Sengupta’s teammate Baidu Research Scientist Andrew Gibiansky says similar benefits can now be seen with TensorFlow: “In terms of the TensorFlow implementation, we get the same linear scaling path past eight. In terms of a comparison with running on a single GPU, it ends up being about 31x faster at 40 GPUs.”
After the Deep Speech 2 paper was published, the SVAIL team began getting requests from the community who wanted to know more about the implementation. Given that the algorithm is pretty tightly coupled to SVAIL’s proprietary deep learning framework, they needed to come up with a different way to release it, so they created two new implementations, one specifically for TensorFlow and one that is more general.
Gibiansky, who led the work on the TensorFlow patch, describes their multi-pronged approach to disseminating the information. “You can read the blog post [for a thorough technical explanation] and figure it out. If you’re using TensorFlow, you can use our modification to train your own models with this. And if you’re a deep learning author, you can look at our C library and integrate that. The goal is really to take this idea we’ve found to be really successful internally and try to start spreading it so that other people can also take advantage of it.”
Sengupta shares an interesting perspective on the opportunities to be mined for deep learning within HPC.
“With MPI – people [in deep learning] think that it is this old technology, that it is not relevant, but I think because of our work we have shown that you can build very fast collectives using MPI and that allows you to do synchronous gradient descent which converges faster, gives you deterministic results and you don’t need to do asynchronous gradient descent with parameter servers which was the dominant way of doing this when we first started,” says Sengupta.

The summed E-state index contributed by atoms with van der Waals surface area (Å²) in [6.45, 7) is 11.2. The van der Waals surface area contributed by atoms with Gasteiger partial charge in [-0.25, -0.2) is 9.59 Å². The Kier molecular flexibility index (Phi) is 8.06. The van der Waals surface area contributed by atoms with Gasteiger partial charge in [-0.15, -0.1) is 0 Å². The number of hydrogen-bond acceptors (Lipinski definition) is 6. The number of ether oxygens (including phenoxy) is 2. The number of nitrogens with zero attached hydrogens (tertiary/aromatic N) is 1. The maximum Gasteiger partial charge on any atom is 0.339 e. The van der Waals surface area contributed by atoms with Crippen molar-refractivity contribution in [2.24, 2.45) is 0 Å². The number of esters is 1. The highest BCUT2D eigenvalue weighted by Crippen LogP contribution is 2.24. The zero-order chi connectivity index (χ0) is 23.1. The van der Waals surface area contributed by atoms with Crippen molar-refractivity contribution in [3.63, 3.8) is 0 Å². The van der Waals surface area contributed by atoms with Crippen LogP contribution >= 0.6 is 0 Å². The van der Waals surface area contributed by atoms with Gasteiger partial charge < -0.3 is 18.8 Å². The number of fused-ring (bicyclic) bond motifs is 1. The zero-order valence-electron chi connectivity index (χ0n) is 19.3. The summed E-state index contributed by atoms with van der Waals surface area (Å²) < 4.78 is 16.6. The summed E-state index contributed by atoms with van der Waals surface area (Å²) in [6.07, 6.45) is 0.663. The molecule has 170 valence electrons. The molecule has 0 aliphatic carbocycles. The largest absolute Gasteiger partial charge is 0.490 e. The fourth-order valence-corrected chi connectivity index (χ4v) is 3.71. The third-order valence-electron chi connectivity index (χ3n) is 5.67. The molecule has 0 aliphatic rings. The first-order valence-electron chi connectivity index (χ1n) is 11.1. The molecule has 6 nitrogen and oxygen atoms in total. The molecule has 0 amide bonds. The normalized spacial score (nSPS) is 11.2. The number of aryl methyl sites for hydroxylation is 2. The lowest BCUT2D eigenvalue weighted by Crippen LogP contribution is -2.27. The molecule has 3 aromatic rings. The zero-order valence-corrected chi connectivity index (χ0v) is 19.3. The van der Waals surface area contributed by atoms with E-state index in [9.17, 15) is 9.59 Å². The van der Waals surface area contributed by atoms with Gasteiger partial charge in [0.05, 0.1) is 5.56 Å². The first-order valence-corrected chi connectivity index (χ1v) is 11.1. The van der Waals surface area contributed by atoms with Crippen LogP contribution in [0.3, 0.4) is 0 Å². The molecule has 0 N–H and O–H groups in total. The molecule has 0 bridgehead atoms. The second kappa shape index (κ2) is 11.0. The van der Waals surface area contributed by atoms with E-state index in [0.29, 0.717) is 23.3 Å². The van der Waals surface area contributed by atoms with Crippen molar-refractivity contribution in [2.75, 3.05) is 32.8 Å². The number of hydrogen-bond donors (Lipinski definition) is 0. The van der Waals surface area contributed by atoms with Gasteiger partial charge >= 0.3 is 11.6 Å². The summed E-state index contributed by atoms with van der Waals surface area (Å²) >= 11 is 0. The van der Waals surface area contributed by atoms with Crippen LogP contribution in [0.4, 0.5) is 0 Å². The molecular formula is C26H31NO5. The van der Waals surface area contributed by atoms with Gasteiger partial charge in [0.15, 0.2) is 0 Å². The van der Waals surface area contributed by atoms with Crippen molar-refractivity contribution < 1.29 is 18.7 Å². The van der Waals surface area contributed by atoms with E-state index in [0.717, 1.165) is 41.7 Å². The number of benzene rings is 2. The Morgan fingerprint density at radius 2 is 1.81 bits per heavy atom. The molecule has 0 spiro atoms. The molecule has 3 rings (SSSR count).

As for the reduced-copy approach propagating back to MPI, Gibiansky notes that if you look at some of the other MPI implementations, they’re slowly moving their collectives to GPU versions. “MVPICH recently introduced an all-gather that doesn’t end up copying to CPU – so OpenMPI will probably get there, it just might take a while. Potentially giving this a little more visibility, we can spur that on.”
“There’s a lot of interest now in collectives and one thing we also realized is the all-reduce operation used in traditional HPC setups, it actually transfers data that’s actually not very large,” Sengupta adds. “What it usually does, when I talk to HPC people, it’s trying to figure out the status of something across a bunch of machines – while in deep learning we are transferring these large matrices – like 2048×2048, essentially 4 million 32-bit floating points. For the traditional HPC community, this is a very atypical input for all-reduce. The traditional HPC community does not actually use all-reduce with really large data sizes. I think with deep learning, more and more people are realizing that collective operations for really large matrices is also very important.”
A detailed explanation of ring all-reduce and Baidu’s GPU implementation is covered in this technical blog post, published today by Baidu Research. A variant of the technique is also used to provide high-performance node-local scaling for PaddlePaddle, the company’s open source deep learning framework.